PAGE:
Mackey appointed Superior Court judge

David Mackey is the newest judge for Yavapai County Superior Court. He currently serves as the supervising trial attorney in the Yavapai County Attorney's Office.

Gov. Jane Hull chose Mackey for the position on Thursday. He got the word from the governor's office just before noon after a brief interview earlier in the day.

When Mackey received news of his appointment, he said he was, "somewhat speechless with the governor."

"David Mackey will be a tremendous addition to the Yavapai County Superior Court bench. His background in the Yavapai County Attorney's Office is the kind of experience that will be welcomed in the courtroom," Hull said in a news release.

Mackey has had a long and varied career in Arizona law. After receiving a bachelor's degree from Northern Arizona University and his law degree from the University of Arizona, Mackey started his career as a civil attorney in Tucson. Since then, he has gone on to serve in private practice and in 1988 joined the Yavapai County Attorney's Office.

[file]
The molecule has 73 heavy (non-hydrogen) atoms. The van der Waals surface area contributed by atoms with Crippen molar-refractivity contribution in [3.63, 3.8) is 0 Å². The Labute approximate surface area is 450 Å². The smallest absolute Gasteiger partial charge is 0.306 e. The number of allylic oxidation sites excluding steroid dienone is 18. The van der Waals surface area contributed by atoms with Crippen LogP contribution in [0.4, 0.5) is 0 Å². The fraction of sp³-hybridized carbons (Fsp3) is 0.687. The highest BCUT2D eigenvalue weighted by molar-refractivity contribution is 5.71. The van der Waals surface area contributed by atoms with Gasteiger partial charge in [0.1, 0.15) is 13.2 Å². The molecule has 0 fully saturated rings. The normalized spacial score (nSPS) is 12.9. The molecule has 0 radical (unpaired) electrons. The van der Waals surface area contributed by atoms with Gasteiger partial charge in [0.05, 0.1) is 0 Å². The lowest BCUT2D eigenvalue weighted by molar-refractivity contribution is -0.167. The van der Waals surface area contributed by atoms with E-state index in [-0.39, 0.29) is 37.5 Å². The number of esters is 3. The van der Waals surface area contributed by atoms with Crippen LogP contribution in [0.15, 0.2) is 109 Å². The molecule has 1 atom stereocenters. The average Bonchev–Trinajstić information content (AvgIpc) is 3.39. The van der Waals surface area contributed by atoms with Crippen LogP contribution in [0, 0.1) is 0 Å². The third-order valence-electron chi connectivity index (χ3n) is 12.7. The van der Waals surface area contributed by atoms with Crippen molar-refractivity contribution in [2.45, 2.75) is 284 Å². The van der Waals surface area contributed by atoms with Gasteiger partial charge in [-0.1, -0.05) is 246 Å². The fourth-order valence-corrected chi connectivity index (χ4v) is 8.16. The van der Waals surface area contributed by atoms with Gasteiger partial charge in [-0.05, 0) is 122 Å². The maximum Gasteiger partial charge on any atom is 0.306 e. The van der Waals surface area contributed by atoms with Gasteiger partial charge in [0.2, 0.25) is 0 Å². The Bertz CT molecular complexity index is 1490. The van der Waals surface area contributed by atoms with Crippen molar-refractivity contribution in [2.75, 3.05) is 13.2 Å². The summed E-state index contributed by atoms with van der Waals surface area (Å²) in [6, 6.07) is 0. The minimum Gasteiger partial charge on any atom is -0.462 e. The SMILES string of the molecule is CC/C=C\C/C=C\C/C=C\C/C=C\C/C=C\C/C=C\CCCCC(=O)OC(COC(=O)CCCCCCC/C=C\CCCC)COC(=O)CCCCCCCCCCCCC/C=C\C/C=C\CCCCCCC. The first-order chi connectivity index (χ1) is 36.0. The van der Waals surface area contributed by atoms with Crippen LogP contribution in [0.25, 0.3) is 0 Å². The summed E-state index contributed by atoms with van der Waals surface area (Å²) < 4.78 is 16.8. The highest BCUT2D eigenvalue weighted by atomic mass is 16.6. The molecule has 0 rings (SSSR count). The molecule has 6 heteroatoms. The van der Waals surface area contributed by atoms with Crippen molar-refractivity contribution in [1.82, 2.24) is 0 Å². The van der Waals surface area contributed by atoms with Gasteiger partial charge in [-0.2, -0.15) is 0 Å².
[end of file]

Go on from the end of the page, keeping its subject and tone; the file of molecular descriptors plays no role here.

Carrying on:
Mackey specializes in criminal law. He has spent 13 years of his career as a prosecutor. He believes the experience he has gained as a prosecutor, such as a strong background in the rules of evidence, will help him on the bench.

"I've always tried to be fair as a prosecutor and will continue as a judge," Mackey said.

Mackey considers himself up to the challenge of the new position, but expects changes.

"I think it's a big transition," Mackey said. "There will be a learning curve to get up to speed."

Mackey does not think he will hear criminal cases right away because with his former position there may be some conflicts of interest. He does hope to someday be back into the criminal arena as a judge.

Mackey ran for the county attorney position in November 2000, but lost to Sheila Polk. He believes that position and his new post are both important.

"Both divisions are equally important to the county," Mackey said. "I enjoyed the year I worked under Sheila."

Mackey has been active in the community for years. Since 1995, he has been a volunteer judge for the Prescott Teen Court Program and has participated in the Prescott High School juvenile crime education program.

He hopes that in the years ahead people will look back on his career as a judge and think of him well.

"(I hope they will see) that I was fair and that people understood why I ruled the way I ruled," Mackey said.

Comments

Comments are not posted immediately. Submissions must adhere to our Use of Service Terms of Use agreement. Rambling or nonsensical comments may not be posted. Comment submissions may not exceed a 200 word limit, and in order for us to reasonably manage this feature we may limit excessive comment entries.

Use the comment form below to begin a discussion about this content.